The panel cited fasting blood glucose value of 70 to 130 mg/dL as "a reasonable target for most."

Nutrition counseling based on Pediatric Weight Management Evidence-Based Nutrition Practice Guidelines by the Academy of Nutrition and Dietetics was endorsed for children and adolescents with type 2 diabetes, both at the time of diagnosis and for ongoing management.

The panel also advised moderate to vigorous exercise for at least 60 minutes daily and the limitation of nonacademic screen time to less than 2 hours per day.

In the separate technical report, the panel addresses screening for common diabetes comorbidities, including hypertension, dyslipidemia, retinopathy, microalbuminuria, and depression.

Primary Care Role

Dr. Silverstein told Medscape Medical News that primary care physicians should be on the alert for type 2 diabetes, since the diagnosis may not be obvious. "We need to think about it in all children who are overweight or obese. The symptoms aren't as obvious as in type 1 diabetes…. Type 2 is insidious. It occurs much more gradually."

In fact, she said, many children with type 2 diabetes don't exhibit the classic acute polyuria, polydipsia seen with type 1. Rather, those with type 2 may have no symptoms and are found to have diabetes only on a school screening exam or when they present with candidiasis or a urinary tract infection.

"They may not have the typical symptoms associated with diabetes, so [physicians] need to be thinking about it," she said.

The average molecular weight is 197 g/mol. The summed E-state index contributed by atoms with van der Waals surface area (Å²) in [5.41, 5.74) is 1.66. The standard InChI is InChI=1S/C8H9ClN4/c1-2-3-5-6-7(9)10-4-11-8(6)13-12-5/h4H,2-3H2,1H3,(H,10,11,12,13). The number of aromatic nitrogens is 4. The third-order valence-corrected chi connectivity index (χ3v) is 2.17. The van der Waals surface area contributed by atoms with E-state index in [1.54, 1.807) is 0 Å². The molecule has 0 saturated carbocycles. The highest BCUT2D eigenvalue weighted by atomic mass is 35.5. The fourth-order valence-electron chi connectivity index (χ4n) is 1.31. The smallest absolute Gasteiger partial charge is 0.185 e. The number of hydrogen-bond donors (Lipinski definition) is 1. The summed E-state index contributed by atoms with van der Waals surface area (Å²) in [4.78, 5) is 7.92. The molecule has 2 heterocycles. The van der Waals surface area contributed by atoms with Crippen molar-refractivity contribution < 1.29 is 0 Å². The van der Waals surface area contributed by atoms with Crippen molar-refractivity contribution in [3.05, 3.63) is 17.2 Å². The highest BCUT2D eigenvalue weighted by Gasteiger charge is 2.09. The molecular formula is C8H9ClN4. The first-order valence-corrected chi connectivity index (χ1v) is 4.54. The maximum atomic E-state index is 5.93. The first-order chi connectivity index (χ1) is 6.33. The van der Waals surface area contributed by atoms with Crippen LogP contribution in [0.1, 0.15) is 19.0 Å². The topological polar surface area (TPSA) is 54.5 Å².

Once a patient is diagnosed, management of children and adolescents with type 2 diabetes requires team care, with coordination between the primary care physician and endocrinologist specialist, along with a nutritionist, diabetes educator, and importantly, psychologist or social worker to address behavioral issues.

In areas where pediatric endocrinologists aren't available, the primary care physician could communicate with an endocrinologist by phone or via teleconferencing, she said.

Dr. Silverstein provided Medscape Medical News with one more important piece of advice that is not included in the guidelines: Prediabetes is even more common in overweight youth than is frank diabetes, so the time to intervene is when the child is first noted to be gaining excess weight. "It's important to advise parents that it's much easier to prevent type 2 diabetes than to treat it."

Expert Opinion

Pediatric endocrinologist Dennis M. Styne, MD, the Yocha Dehe Chair of Pediatric Endocrinology and professor of pediatrics at the University of California, Sacramento, who was not involved with the guidelines, had high praise for them.

"This clinical-practice guideline and technical report concerning type 2 diabetes in children and adolescents is timely and exceptionally useful," Dr. Styne told Medscape Medical News.

"As so often is the case in pediatrics, expert opinion replaces evidence-based conclusions that should be the results of large, long-term clinical trials," he said, adding that in contrast, most studies of type 2 diabetes in youth are "small, short-term, imperfect, or nonexistent."

However, Dr. Styne said, "The team that wrote these publications is at the forefront of clinical care for children and adolescents with type 2 diabetes, and their expert opinion and detailed review of existing studies is quite valuable."

Dr. Silverstein has received small grants from Pfizer, Novo Nordisk, and Lilly and was on a grant review committee for Genentech and on an advisory committee for sanofi and Abbott Laboratories for a 1-time meeting. Dr. Copeland served on the Endocrinology and Pediatric Endocrine Society liaison for Novo Nordisk, Genentech, and Endo. Disclosures for the other coauthors are listed in the article. Dr. Styne has disclosed no relevant financial relationships.

Pediatrics. Published online January 28, 2012. Guidelines full text, Technical report full text